When the Compass first debuted in 2006, it was a big change from what consumers were used to seeing at Jeep. The Compass was a compact, awkward looking crossover that hadn’t earned the coveted ‘trail rated’ badge. The looks were improved with a facelift in 2011 and it has only gotten better since. The former ugly duckling now looks like a legitimate Jeep family member. The last major aesthetic overhaul was in 2018, but for 2022 it gets both significant interior updates with new technology and safety features making it the best Compass version yet.
The Compass is available in five models known as the Sport, Latitude, Latitude LUX, Limited, and Trailhawk. Also offered are the Altitude (based on the Latitude trim) and High Altitude (based on the Limited trim) appearance packages. Lastly, a special-edition Compass RED version of the High Altitude is also available for this model year. The Compass is available with front or four-wheel drive and all come with the same 2.4L 4–cylinder engine that delivers 177 horsepower. Two available transmissions include a six-speed automatic for 4x2 Sport and Latitude models or a nine-speed automatic that is standard on all 4x4 models. Prices start at $26,390 for a FWD Sport model or $27,890 for an AWD Sport model. At the other end of the spectrum is the 4x4 only High Altitude model which starts at $36,085. Competition includes vehicles like the Chevrolet Trailblazer, Ford Bronco Sport, Honda HR-V, Kia Seltos, Mazda CX-30, Nissan Rogue Sport, Toyota Corolla Cross, and the Volkswagen Taos among others. I spent a week in the Compass Limited and here’s what stood out…
Exterior Style (+)
Changes to the 2022 model are minimal with revisions to the front end that include slimmer headlamps, LED lighting, and an updated 7-slot grille that give it a more sophisticated but chiseled look. The side profile remains the same and features a chrome strip that separates the roofline from the windows before slanting down to outline the bottom portion of the rear window. Large wheel fenders are squared off for a more rugged vibe and leave room for various size wheels and tires. Around back, available LED taillamps amp up the luxurious side of the Compass. The overall appearance is refined, yet rugged.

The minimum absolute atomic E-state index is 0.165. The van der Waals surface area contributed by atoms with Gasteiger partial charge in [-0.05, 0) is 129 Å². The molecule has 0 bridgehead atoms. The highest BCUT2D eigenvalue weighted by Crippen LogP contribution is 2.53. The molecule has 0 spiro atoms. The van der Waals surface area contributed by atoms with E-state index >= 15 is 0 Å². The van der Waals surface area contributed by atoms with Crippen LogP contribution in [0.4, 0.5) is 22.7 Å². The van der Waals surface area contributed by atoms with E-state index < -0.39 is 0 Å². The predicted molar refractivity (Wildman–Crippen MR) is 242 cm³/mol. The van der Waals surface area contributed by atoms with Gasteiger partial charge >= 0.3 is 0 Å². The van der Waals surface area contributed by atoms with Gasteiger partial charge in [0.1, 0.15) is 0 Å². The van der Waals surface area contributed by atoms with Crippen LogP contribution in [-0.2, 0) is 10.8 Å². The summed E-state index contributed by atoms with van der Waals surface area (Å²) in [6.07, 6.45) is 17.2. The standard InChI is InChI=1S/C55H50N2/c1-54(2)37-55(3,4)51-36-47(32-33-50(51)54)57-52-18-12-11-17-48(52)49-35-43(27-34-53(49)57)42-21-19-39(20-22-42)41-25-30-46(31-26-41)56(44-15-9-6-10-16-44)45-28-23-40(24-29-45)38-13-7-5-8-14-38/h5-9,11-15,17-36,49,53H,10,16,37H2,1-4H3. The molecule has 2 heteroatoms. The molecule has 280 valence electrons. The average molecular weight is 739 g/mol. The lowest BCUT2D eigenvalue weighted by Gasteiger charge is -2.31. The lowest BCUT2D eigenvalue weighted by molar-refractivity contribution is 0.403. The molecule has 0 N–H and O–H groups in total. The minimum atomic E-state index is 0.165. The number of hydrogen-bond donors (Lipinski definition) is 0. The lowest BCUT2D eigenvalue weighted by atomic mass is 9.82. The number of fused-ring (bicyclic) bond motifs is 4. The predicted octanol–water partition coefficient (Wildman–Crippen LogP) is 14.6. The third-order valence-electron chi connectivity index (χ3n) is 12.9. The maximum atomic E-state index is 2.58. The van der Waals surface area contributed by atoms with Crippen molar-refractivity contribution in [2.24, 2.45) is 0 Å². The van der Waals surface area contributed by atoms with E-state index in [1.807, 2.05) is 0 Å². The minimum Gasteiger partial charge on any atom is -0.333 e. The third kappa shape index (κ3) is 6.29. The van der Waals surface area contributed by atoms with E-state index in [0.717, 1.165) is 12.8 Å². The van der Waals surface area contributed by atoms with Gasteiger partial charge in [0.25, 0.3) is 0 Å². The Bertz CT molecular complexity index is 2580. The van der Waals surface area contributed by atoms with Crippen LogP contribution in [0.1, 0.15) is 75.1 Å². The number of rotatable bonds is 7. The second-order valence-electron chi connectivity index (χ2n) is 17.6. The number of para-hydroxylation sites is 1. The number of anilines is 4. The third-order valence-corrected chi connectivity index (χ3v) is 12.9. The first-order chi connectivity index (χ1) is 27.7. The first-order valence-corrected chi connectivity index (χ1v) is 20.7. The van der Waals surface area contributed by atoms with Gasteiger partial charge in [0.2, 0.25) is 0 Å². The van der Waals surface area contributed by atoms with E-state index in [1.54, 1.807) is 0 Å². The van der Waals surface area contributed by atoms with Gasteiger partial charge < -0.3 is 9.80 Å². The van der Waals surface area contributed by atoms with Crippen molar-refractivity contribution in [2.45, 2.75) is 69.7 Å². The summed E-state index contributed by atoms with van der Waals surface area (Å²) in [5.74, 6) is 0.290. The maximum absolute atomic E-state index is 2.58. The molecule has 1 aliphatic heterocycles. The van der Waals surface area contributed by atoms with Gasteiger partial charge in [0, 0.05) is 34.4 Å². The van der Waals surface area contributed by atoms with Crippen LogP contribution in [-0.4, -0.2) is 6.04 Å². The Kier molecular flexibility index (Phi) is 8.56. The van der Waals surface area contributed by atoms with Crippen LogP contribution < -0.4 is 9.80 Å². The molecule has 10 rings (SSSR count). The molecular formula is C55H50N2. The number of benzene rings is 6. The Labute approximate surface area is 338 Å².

New Appearance Packages (+)
New to the lineup are appearance packages that include the Altitude, High Altitude, and RED. Altitude packages add gloss black exterior accents and a unique blacked-out appearance (including the roof) thus removing all the chrome. They also include 18” gloss black aluminum wheels, badging, and black cloth/vinyl interior seats. High Altitude models further expand upon the Altitude with 19” wheels, a body color roof, leather seating, and specific paint packages. The RED edition is based on the Limited trim and includes Redline Pearl-Coat exterior paint, body-color painted roof and lower cladding, 19” aluminum painted wheels, black leather-trimmed bucket seats, Uconnect 5 with 10.1-inch digital touchscreen display and unique (RED) badging. It’s a variation that stems from a multi-brand Stellantis partnership with the (RED) campaign to donate funds that help fight global health emergencies.
All models are equipped with a 2.4L 4–cylinder engine that delivers 177 horsepower and 172 lb.ft. of torque. It is available with either a 6-speed transmission on 4x2 models or a 9-speed automatic transmission on 4x4 models. Overall power is limited and unrefined delivering some whining sounds when pushed. Around town it’s sufficient and unnoticed, but when hopping on the highway everyday it lacked enthusiasm and confidence to get going. It was much more tepid while cruising than many competitors. The 9-speed transmission felt slow to shift thus further enhancing the feel of limited power. This is the Compass’ weakest point, however there are plenty of other positives to counter it. It’s all up to the buyer’s needs and desires.
With a compact size and stretched wheelbase, the Compass is more agile than you’d expect. Steering was responsive and controlled. There was minimal body lean when taking sharp corners and it generally felt planted to the roadways. Having driven in snowy conditions, it’s automatic four-wheel drive came in handy delivering torque to appropriate wheels when needed. It has the potential to be a peppy little crossover with some adjustments to the overall power / transmission combination.